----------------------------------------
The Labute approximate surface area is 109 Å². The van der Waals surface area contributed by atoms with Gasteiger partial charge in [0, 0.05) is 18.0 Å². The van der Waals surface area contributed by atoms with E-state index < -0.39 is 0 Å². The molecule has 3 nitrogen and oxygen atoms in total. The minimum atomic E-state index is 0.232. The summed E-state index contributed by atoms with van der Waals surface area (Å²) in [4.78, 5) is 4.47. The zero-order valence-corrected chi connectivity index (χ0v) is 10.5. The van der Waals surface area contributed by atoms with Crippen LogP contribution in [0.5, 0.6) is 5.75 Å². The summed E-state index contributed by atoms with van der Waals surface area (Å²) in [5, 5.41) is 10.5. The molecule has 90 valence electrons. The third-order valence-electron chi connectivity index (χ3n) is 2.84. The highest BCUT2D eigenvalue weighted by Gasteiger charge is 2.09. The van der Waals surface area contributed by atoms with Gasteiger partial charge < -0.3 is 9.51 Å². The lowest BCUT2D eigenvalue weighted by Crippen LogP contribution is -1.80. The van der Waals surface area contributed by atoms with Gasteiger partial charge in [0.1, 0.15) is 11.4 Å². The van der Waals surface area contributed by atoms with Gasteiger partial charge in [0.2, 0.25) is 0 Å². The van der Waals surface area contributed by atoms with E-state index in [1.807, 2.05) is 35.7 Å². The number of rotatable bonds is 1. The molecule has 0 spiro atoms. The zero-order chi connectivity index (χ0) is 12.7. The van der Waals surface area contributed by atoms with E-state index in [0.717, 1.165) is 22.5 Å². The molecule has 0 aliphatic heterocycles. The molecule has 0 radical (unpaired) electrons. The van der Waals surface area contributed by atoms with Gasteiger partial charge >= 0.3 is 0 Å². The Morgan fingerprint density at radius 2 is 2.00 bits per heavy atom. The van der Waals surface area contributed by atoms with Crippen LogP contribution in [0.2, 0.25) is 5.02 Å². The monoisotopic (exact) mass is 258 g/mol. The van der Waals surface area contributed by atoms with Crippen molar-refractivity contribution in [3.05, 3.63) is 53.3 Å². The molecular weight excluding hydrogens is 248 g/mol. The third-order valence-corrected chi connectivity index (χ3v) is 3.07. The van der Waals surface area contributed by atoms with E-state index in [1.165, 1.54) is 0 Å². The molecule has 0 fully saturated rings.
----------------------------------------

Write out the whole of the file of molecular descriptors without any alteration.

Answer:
The Labute approximate surface area is 109 Å². The van der Waals surface area contributed by atoms with Gasteiger partial charge in [0, 0.05) is 18.0 Å². The van der Waals surface area contributed by atoms with E-state index < -0.39 is 0 Å². The molecule has 3 nitrogen and oxygen atoms in total. The minimum atomic E-state index is 0.232. The summed E-state index contributed by atoms with van der Waals surface area (Å²) in [4.78, 5) is 4.47. The zero-order valence-corrected chi connectivity index (χ0v) is 10.5. The van der Waals surface area contributed by atoms with Crippen LogP contribution in [0.5, 0.6) is 5.75 Å². The summed E-state index contributed by atoms with van der Waals surface area (Å²) in [5, 5.41) is 10.5. The molecule has 90 valence electrons. The third-order valence-electron chi connectivity index (χ3n) is 2.84. The highest BCUT2D eigenvalue weighted by Gasteiger charge is 2.09. The van der Waals surface area contributed by atoms with Gasteiger partial charge < -0.3 is 9.51 Å². The lowest BCUT2D eigenvalue weighted by Crippen LogP contribution is -1.80. The van der Waals surface area contributed by atoms with Gasteiger partial charge in [0.1, 0.15) is 11.4 Å². The van der Waals surface area contributed by atoms with Gasteiger partial charge in [0.2, 0.25) is 0 Å². The van der Waals surface area contributed by atoms with E-state index in [1.807, 2.05) is 35.7 Å². The number of rotatable bonds is 1. The molecule has 0 spiro atoms. The zero-order chi connectivity index (χ0) is 12.7. The van der Waals surface area contributed by atoms with E-state index in [0.717, 1.165) is 22.5 Å². The molecule has 0 aliphatic heterocycles. The molecule has 0 radical (unpaired) electrons. The van der Waals surface area contributed by atoms with Gasteiger partial charge >= 0.3 is 0 Å². The Morgan fingerprint density at radius 2 is 2.00 bits per heavy atom. The van der Waals surface area contributed by atoms with Crippen LogP contribution in [0.2, 0.25) is 5.02 Å². The monoisotopic (exact) mass is 258 g/mol. The van der Waals surface area contributed by atoms with Crippen molar-refractivity contribution in [3.05, 3.63) is 53.3 Å². The molecular weight excluding hydrogens is 248 g/mol. The third-order valence-corrected chi connectivity index (χ3v) is 3.07. The van der Waals surface area contributed by atoms with E-state index in [1.165, 1.54) is 0 Å². The molecule has 0 fully saturated rings.